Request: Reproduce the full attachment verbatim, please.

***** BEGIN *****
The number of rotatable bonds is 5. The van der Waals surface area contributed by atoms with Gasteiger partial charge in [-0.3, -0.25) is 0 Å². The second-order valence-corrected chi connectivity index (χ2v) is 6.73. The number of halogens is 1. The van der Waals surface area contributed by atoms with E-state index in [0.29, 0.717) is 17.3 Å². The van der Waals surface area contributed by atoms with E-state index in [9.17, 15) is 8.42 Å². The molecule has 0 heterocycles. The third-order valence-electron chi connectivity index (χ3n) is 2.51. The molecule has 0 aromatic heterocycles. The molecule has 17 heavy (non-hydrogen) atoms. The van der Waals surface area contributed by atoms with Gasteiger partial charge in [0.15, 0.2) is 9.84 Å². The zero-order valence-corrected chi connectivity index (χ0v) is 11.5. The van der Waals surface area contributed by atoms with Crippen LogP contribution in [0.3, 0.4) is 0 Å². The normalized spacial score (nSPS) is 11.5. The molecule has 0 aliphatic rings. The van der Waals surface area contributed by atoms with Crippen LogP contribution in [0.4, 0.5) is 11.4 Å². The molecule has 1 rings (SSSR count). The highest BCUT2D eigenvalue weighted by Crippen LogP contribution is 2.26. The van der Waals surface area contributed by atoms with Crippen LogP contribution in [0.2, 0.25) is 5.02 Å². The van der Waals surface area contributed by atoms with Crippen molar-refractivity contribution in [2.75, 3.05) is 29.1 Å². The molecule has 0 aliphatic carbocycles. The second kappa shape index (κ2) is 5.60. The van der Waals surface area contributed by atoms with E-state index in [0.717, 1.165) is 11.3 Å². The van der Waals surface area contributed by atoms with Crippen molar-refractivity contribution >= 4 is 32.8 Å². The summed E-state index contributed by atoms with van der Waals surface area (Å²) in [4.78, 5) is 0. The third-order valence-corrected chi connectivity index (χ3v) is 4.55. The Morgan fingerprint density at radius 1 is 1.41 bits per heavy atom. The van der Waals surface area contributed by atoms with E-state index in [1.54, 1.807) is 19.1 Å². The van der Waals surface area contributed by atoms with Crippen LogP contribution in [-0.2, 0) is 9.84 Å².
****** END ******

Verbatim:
The number of rotatable bonds is 5. The van der Waals surface area contributed by atoms with Gasteiger partial charge in [-0.3, -0.25) is 0 Å². The second-order valence-corrected chi connectivity index (χ2v) is 6.73. The number of halogens is 1. The van der Waals surface area contributed by atoms with E-state index in [0.29, 0.717) is 17.3 Å². The van der Waals surface area contributed by atoms with E-state index in [9.17, 15) is 8.42 Å². The molecule has 0 heterocycles. The third-order valence-electron chi connectivity index (χ3n) is 2.51. The molecule has 0 aromatic heterocycles. The molecule has 17 heavy (non-hydrogen) atoms. The van der Waals surface area contributed by atoms with Gasteiger partial charge in [0.15, 0.2) is 9.84 Å². The zero-order valence-corrected chi connectivity index (χ0v) is 11.5. The van der Waals surface area contributed by atoms with Crippen LogP contribution in [0.3, 0.4) is 0 Å². The normalized spacial score (nSPS) is 11.5. The molecule has 0 aliphatic rings. The van der Waals surface area contributed by atoms with Crippen LogP contribution in [0.4, 0.5) is 11.4 Å². The molecule has 1 rings (SSSR count). The highest BCUT2D eigenvalue weighted by Crippen LogP contribution is 2.26. The van der Waals surface area contributed by atoms with Crippen LogP contribution in [0.2, 0.25) is 5.02 Å². The van der Waals surface area contributed by atoms with Crippen molar-refractivity contribution in [2.75, 3.05) is 29.1 Å². The molecule has 0 aliphatic carbocycles. The second kappa shape index (κ2) is 5.60. The van der Waals surface area contributed by atoms with E-state index in [0.717, 1.165) is 11.3 Å². The van der Waals surface area contributed by atoms with Crippen molar-refractivity contribution >= 4 is 32.8 Å². The summed E-state index contributed by atoms with van der Waals surface area (Å²) in [4.78, 5) is 0. The third-order valence-corrected chi connectivity index (χ3v) is 4.55. The Morgan fingerprint density at radius 1 is 1.41 bits per heavy atom. The van der Waals surface area contributed by atoms with E-state index in [1.54, 1.807) is 19.1 Å². The van der Waals surface area contributed by atoms with Crippen LogP contribution in [-0.2, 0) is 9.84 Å².